October 1, 2020

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Idling your car a waste of money

Not needed in modern vehicles, say experts

With today’s fuel-injected vehicles, the myth of having to idle for significant periods of time is a thought of yesteryear.

KEN GIGLIOTTI / FREE PRESS FILES

With today’s fuel-injected vehicles, the myth of having to idle for significant periods of time is a thought of yesteryear.

Hey there, time traveller!
This article was published 2/1/2015 (2099 days ago), so information in it may no longer be current.

You may want to think twice before warming up your car for extended periods of time during this winter's deep-freeze.

It's become second nature to many. We run out to the car still in our pyjamas or, if we're lucky, we press a button on our key fob that magically starts the car while we remain in bed.

A warm car on a -40 C morning is a godsend, but your car may not be feeling the same way.

'There is risk involved with idling your vehicle and we strongly discourage doing so if these two key areas cannot be met'

"It adds to wear and tear on the vehicle, and it also can just be a waste of money," said John Correia, mechanic at Super Lube on Regent Avenue. "Ideally, 30 seconds to one minute is enough time to get the oil where it needs to be."

That oil starts in the oil pan at the bottom of the motor, said Correia. When the car is started, a pump at the bottom of the oil pan starts going and distributes the oil to valves, cams, etc.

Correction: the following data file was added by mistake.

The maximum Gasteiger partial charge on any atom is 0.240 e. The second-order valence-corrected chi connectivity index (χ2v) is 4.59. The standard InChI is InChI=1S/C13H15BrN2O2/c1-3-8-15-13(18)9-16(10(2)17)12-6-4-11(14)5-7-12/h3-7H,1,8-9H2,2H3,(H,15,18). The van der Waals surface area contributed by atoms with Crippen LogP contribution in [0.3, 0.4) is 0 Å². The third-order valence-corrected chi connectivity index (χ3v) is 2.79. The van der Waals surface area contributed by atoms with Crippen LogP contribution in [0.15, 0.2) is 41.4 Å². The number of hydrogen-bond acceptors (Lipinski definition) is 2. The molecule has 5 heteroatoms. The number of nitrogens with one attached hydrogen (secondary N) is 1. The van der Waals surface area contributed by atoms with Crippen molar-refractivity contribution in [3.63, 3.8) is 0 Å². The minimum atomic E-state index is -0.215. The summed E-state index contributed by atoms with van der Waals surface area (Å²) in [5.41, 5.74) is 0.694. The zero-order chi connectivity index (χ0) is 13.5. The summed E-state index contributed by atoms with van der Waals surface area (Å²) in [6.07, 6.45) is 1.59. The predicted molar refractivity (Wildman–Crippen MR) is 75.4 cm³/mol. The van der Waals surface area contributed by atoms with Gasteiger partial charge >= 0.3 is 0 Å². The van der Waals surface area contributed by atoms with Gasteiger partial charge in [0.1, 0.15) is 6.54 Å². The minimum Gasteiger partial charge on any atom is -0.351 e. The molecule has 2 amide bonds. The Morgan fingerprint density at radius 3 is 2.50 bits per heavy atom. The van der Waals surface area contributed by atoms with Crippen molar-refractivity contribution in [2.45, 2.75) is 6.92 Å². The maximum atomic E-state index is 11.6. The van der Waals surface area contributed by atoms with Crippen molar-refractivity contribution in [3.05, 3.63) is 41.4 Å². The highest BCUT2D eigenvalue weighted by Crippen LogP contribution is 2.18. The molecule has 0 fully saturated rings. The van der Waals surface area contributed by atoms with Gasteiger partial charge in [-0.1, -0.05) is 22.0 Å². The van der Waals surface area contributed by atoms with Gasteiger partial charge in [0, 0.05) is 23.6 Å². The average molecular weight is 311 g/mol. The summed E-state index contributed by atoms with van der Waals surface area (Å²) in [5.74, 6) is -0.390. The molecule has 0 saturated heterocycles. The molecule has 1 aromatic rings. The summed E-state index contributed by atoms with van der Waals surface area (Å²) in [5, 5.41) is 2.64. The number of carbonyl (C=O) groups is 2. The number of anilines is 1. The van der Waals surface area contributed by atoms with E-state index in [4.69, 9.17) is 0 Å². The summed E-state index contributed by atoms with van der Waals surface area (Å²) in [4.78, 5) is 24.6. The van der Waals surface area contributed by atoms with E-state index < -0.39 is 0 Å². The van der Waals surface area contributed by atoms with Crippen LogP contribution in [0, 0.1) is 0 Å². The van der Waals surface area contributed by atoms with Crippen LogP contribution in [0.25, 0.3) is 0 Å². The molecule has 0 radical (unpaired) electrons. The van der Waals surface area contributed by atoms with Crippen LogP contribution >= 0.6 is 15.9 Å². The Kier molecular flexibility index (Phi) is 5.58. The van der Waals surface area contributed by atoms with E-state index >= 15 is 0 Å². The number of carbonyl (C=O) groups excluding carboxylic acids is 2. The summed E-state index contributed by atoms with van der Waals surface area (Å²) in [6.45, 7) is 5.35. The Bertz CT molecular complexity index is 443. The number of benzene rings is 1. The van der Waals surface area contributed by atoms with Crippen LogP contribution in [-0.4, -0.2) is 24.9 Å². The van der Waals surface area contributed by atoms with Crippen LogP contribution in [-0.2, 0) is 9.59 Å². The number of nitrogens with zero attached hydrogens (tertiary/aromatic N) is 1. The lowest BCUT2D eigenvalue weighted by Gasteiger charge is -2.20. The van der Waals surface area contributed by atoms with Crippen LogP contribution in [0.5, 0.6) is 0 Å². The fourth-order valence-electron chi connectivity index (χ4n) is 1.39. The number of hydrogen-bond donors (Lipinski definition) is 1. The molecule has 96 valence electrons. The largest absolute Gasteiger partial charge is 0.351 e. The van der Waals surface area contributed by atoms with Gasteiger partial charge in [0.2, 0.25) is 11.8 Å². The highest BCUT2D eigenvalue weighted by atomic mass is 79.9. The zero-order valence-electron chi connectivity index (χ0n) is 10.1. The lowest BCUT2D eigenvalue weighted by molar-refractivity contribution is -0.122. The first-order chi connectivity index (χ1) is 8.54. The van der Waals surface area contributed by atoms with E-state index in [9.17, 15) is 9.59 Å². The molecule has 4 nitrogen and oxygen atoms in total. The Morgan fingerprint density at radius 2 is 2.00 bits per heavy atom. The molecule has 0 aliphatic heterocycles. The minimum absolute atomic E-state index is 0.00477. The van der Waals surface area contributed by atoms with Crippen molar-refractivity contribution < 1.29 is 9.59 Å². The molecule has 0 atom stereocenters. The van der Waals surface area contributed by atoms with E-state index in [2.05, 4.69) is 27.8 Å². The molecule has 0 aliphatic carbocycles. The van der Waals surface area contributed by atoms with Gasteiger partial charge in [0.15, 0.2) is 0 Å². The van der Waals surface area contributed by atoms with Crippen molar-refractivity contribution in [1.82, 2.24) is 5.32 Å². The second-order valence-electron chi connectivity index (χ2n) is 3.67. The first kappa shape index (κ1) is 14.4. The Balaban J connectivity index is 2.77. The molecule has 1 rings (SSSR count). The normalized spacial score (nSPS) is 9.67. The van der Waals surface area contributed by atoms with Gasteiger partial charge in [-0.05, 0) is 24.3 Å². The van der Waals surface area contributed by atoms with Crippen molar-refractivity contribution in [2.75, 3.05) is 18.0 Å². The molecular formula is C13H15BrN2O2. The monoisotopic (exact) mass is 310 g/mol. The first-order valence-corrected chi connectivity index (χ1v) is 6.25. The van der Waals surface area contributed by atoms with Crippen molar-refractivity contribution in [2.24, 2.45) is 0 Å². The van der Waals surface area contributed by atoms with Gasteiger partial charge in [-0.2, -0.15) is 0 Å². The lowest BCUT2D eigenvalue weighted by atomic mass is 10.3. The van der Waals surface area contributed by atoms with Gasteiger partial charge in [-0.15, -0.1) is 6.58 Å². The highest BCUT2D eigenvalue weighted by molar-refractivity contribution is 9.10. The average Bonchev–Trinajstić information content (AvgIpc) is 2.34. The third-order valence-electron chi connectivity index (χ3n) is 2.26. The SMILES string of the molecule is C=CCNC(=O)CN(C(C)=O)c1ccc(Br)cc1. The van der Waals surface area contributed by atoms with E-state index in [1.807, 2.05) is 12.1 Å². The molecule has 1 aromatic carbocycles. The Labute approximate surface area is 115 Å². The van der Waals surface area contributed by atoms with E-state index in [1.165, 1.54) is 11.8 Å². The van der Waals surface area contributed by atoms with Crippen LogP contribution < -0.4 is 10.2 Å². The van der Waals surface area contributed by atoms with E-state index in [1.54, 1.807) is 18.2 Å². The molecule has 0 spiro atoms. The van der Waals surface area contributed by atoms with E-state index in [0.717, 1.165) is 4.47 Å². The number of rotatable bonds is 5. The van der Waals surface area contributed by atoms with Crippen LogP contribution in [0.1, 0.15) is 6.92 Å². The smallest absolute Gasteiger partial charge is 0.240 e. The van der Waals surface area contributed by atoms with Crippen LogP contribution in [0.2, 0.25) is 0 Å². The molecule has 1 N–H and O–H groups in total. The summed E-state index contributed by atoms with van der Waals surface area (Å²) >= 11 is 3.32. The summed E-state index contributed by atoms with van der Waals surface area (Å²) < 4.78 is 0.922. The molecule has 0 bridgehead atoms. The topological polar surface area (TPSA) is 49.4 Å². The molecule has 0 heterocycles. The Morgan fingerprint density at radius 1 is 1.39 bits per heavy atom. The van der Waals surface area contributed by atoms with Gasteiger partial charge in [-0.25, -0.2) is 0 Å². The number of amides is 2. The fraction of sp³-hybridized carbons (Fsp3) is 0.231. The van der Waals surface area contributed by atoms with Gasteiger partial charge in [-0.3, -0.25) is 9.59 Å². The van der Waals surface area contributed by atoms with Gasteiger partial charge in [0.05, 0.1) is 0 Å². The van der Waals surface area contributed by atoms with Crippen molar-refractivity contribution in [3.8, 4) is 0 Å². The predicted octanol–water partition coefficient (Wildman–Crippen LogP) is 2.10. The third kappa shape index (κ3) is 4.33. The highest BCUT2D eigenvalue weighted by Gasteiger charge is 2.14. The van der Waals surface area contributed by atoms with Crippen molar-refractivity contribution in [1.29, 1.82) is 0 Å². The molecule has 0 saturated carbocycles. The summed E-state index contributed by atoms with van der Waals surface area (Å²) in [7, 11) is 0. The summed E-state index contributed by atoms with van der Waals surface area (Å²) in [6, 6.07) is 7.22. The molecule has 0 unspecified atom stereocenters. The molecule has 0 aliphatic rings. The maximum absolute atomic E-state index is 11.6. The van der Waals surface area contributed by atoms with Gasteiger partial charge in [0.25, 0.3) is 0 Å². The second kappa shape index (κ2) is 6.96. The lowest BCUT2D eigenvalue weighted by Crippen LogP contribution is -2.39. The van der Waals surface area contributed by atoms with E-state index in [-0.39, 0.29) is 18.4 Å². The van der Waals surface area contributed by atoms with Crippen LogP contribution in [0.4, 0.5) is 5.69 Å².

Angele Young, spokeswoman for CAA Manitoba, says idling the car only benefits your creature comforts. With today's fuel-injected vehicles, the myth of having to idle for significant periods of time is a thought of yesteryear.

"Gone are the days of idling a vehicle because you need to," she said. "Anything more than 30 seconds to one minute is really just for the driver. Driving the car warms it up quicker than idling it for extended periods of time."

Correia said motorists should double-check they have a functioning block heater, which keeps the engine and the coolant warm.

"It's something you want to check on a regular basis," he said. He also says motorists should be looking into synthetic oil, explaining the oil is thinner and therefore easier to distribute, ensuring better, more reliable starts.

Idling, meanwhile, can hit more than your maintenance budget.

The Winnipeg Police Service has seen a sharp decline in car thefts over the past 10 years, but still warns leaving a car idling can present an opportunity for thieves.

"We have two key areas that we look at in regards to this," said Const. Robert Carver, WPS spokesman. "The first: Is the car lockable? If not, theft can become an issue. The second: Will the car disengage if someone tries to drive it away?

"There is risk involved with idling your vehicle and we strongly discourage doing so if these two key areas cannot be met."

Manitoba Public Insurance sees more than 100 vehicles stolen yearly in Manitoba due to keys being left in the ignition or within the passenger compartment. An estimated 80 per cent of those thefts occur in Winnipeg.

"Vehicle theft in this manner is a crime of opportunity. It's basically a 'take me' sign when the keys are in the ignition of an unmanned vehicle," said Brian Smiley, spokesman for MPI. "It's inconvenient, if stolen, to the owner, whose car may have damage or be written off."

MPI says it will provide coverage for vehicles stolen due to idling.

"While we don't punish people for making unwise decisions, we absolutely discourage people from idling their vehicles with the keys in the ignition," Smiley said.

sbilleck@freepress.mb.ca

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